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Shakespeare’s Pericles: Prince of Tyre

Wednesday, June 18th, 2008

Last night I saw Pericles for the second time.  Both of the productions were very fine, and very different from one another.  So…why does Pericles have such a mediocre reputation?  [On the other hand, it’s apparently always been popular with audiences.  I guess I’m not “sophisticated” enough to know not to enjoy it.]

In the chapter of his Lectures on Shakespeare about Pericles and Cymbeline, W.H. Auden takes a few moments to discuss the whole idea of “late work” by great artists.  He explicitly mentions the late quartets of Beethoven, describing the ways in which the choice of materials and expressive modalities comes from the artist trying to work out for himself, and not necessarily for any audience at all, particular artistic issues.  Auden also talks about these romances [along with Winter’s Tale and The Tempest] of Shakespeare as being “late works” in this sense.

Given the complexity of the plot, it’s a good thing that Shakespeare included a narrator to remind us of what’s going on where, with whom.  Both of the productions actually included maps in the program, with–as Arlo Guthrie would say–“lines and arrows” showing where Pericles, his wife Thaisa, and their daughter Marina end up going, after being separated because of a storm at sea.

The production that I saw some years ago in Vancouver at Bard on the Beach [this season’s program] set the play as a Victorian traveling theater troupe–with Gower, the narrator, in a frock coat and top hat, and musicians to provide somewhat Victorian sounding songs. 

Last night, at Cal Shakes, the setting was much more “oriental”.  The stage was covered with oriental rugs, and there were low tables and pillows that could be moved around for “set”.  Gower was imagined as an African storyteller.  The music was also more oriental–influenced by the music of India and the eastern Mediterranean.  One amusing touch was to have Antiochus–an evil king who is commiting incest with his daughter–enter accompanied by four actors padding in on all fours with tiger face masks.

The whole play was performed by a cast of about eight, parceling out about forty roles–with even the actors playing Pericles, Thaisa and Marina being multiply cast.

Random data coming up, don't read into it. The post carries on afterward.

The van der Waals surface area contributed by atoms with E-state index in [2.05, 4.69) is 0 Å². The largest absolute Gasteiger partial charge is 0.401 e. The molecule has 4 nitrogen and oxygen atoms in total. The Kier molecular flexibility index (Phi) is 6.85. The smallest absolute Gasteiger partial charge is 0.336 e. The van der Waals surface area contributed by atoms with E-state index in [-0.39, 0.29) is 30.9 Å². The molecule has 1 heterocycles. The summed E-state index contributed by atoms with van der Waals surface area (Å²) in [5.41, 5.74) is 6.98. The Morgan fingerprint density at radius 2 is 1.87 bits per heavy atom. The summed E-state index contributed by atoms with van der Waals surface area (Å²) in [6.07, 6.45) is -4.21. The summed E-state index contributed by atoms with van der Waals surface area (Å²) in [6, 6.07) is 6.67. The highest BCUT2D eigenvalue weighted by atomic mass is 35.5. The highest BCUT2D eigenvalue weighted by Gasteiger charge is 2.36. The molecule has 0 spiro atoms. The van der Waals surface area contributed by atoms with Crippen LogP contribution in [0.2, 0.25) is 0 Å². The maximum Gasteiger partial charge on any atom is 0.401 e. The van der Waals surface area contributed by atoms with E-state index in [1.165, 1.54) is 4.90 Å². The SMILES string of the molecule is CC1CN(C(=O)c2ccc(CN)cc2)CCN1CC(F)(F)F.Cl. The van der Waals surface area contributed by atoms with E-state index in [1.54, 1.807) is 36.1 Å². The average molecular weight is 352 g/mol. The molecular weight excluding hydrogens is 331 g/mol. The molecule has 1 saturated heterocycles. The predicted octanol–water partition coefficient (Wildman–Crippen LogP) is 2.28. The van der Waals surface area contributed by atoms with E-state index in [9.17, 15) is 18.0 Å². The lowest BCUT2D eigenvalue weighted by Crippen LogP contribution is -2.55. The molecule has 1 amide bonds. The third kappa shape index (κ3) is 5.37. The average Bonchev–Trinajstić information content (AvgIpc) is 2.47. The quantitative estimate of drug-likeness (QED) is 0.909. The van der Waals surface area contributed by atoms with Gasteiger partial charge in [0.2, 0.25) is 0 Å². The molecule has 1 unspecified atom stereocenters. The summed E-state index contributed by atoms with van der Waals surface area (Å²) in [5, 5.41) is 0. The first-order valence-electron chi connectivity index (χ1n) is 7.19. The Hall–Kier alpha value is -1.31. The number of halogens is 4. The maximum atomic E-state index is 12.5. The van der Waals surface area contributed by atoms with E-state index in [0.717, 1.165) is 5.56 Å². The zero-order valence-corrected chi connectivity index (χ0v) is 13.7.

And then it all comes down to the scenes where the family is reunited.  First, Pericles discovers that is daughter is not dead, but alive, and standing in front of him.  And then, that his wife had not died in childbirth, but had been living all these years as a priestess of Diana at Ephesus.

Maybe it’s not as poetic as The Tempest, but both times I’ve seen it, I’ve ended the performance with tears running down my cheeks.  Perhaps the resistance to this play is that it is a genuine tragicomedy.  There are so many way that things could work out badly–the pre-performance lecturer commented on the similarities between Pericles and King Lear in the relation of fathers and daughters–but they don’t.  Call it fate; call it grace; call it pure luck; or call it the reward of virtue; it still has tremendous power to move me.

Falling in love with Baroque opera

Sunday, June 15th, 2008

Over the past few years, I’ve started to go to performances of Baroque operas, particularly the operas of Handel.  I’m delighted that these operas are getting performances these days, and that there are so many fantastic singers that have the ability to sing them. 

It took me a while to understand how the genre works, since the first operas that I had come to know were Wagners, and those are almost the complete opposite, in terms of the way that the story is communicated.  In Wagner, there are few moments that qualify as an “aria”…mostly what happens is that the characters on stage sing the dialogue back and forth at each other, and the orchestra provides commentary and clarification.  It’s that layering of thematic material that makes repeated hearing of The Ring so rewarding.